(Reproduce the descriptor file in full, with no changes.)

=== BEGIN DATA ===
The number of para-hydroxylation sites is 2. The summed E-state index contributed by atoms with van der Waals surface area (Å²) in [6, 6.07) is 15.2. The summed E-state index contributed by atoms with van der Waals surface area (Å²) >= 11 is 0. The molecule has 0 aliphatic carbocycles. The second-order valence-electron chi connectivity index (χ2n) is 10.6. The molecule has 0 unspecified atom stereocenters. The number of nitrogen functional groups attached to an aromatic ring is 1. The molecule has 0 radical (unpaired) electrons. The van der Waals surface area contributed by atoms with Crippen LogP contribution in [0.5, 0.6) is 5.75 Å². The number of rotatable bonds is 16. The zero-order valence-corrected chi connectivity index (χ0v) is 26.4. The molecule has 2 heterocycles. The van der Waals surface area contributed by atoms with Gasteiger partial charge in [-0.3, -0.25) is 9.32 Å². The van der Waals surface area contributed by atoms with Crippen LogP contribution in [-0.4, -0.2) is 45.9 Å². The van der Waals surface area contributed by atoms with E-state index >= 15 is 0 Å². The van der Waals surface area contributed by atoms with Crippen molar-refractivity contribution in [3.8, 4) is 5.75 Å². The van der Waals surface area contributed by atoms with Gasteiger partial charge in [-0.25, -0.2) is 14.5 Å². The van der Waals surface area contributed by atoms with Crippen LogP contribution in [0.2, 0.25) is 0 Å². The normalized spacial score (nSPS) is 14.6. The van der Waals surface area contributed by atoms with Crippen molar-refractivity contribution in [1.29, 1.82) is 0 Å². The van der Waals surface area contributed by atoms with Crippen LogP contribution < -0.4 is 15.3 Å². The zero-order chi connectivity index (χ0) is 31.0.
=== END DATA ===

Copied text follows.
The number of para-hydroxylation sites is 2. The summed E-state index contributed by atoms with van der Waals surface area (Å²) in [6, 6.07) is 15.2. The summed E-state index contributed by atoms with van der Waals surface area (Å²) >= 11 is 0. The molecule has 0 aliphatic carbocycles. The second-order valence-electron chi connectivity index (χ2n) is 10.6. The molecule has 0 unspecified atom stereocenters. The number of nitrogen functional groups attached to an aromatic ring is 1. The molecule has 0 radical (unpaired) electrons. The van der Waals surface area contributed by atoms with Crippen LogP contribution in [0.5, 0.6) is 5.75 Å². The number of rotatable bonds is 16. The zero-order valence-corrected chi connectivity index (χ0v) is 26.4. The molecule has 2 heterocycles. The van der Waals surface area contributed by atoms with Gasteiger partial charge in [-0.3, -0.25) is 9.32 Å². The van der Waals surface area contributed by atoms with Crippen LogP contribution in [-0.4, -0.2) is 45.9 Å². The van der Waals surface area contributed by atoms with E-state index >= 15 is 0 Å². The van der Waals surface area contributed by atoms with Crippen molar-refractivity contribution in [3.8, 4) is 5.75 Å². The van der Waals surface area contributed by atoms with Gasteiger partial charge in [-0.25, -0.2) is 14.5 Å². The van der Waals surface area contributed by atoms with Crippen LogP contribution in [0.2, 0.25) is 0 Å². The normalized spacial score (nSPS) is 14.6. The van der Waals surface area contributed by atoms with Crippen molar-refractivity contribution in [1.29, 1.82) is 0 Å². The van der Waals surface area contributed by atoms with Crippen LogP contribution < -0.4 is 15.3 Å². The zero-order chi connectivity index (χ0) is 31.0.